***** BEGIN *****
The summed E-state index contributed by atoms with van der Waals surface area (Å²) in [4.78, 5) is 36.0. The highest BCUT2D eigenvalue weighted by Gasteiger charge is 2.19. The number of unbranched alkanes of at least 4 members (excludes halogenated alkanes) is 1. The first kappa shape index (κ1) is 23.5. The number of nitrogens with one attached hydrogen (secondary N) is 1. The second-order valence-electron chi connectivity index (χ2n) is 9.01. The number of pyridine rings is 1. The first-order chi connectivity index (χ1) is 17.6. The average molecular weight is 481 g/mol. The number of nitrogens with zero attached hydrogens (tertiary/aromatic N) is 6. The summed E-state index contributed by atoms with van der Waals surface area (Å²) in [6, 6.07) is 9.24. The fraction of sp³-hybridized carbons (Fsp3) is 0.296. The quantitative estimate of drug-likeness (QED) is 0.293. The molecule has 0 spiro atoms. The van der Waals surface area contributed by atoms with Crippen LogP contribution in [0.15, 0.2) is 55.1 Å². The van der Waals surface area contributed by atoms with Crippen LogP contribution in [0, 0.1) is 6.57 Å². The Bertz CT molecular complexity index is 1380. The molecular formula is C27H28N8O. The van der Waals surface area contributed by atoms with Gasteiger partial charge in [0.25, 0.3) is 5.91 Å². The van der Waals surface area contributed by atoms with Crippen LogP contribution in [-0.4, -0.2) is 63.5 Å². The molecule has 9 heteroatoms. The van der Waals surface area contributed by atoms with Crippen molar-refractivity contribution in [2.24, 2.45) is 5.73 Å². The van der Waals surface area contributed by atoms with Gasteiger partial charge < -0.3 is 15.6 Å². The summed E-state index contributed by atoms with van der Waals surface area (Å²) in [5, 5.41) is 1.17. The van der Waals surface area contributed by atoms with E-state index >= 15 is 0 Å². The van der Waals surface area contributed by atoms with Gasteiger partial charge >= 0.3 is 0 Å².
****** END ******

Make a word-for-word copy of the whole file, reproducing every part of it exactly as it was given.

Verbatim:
The summed E-state index contributed by atoms with van der Waals surface area (Å²) in [4.78, 5) is 36.0. The highest BCUT2D eigenvalue weighted by Gasteiger charge is 2.19. The number of unbranched alkanes of at least 4 members (excludes halogenated alkanes) is 1. The first kappa shape index (κ1) is 23.5. The number of nitrogens with one attached hydrogen (secondary N) is 1. The second-order valence-electron chi connectivity index (χ2n) is 9.01. The number of pyridine rings is 1. The first-order chi connectivity index (χ1) is 17.6. The average molecular weight is 481 g/mol. The number of nitrogens with zero attached hydrogens (tertiary/aromatic N) is 6. The summed E-state index contributed by atoms with van der Waals surface area (Å²) in [6, 6.07) is 9.24. The fraction of sp³-hybridized carbons (Fsp3) is 0.296. The quantitative estimate of drug-likeness (QED) is 0.293. The molecule has 0 spiro atoms. The van der Waals surface area contributed by atoms with Crippen LogP contribution in [0.15, 0.2) is 55.1 Å². The van der Waals surface area contributed by atoms with Crippen LogP contribution in [0, 0.1) is 6.57 Å². The Bertz CT molecular complexity index is 1380. The molecular formula is C27H28N8O. The van der Waals surface area contributed by atoms with Gasteiger partial charge in [0.25, 0.3) is 5.91 Å². The van der Waals surface area contributed by atoms with Crippen LogP contribution in [-0.4, -0.2) is 63.5 Å². The molecule has 9 heteroatoms. The van der Waals surface area contributed by atoms with Crippen molar-refractivity contribution in [2.24, 2.45) is 5.73 Å². The van der Waals surface area contributed by atoms with Gasteiger partial charge < -0.3 is 15.6 Å². The summed E-state index contributed by atoms with van der Waals surface area (Å²) in [5, 5.41) is 1.17. The van der Waals surface area contributed by atoms with E-state index >= 15 is 0 Å². The van der Waals surface area contributed by atoms with Gasteiger partial charge >= 0.3 is 0 Å².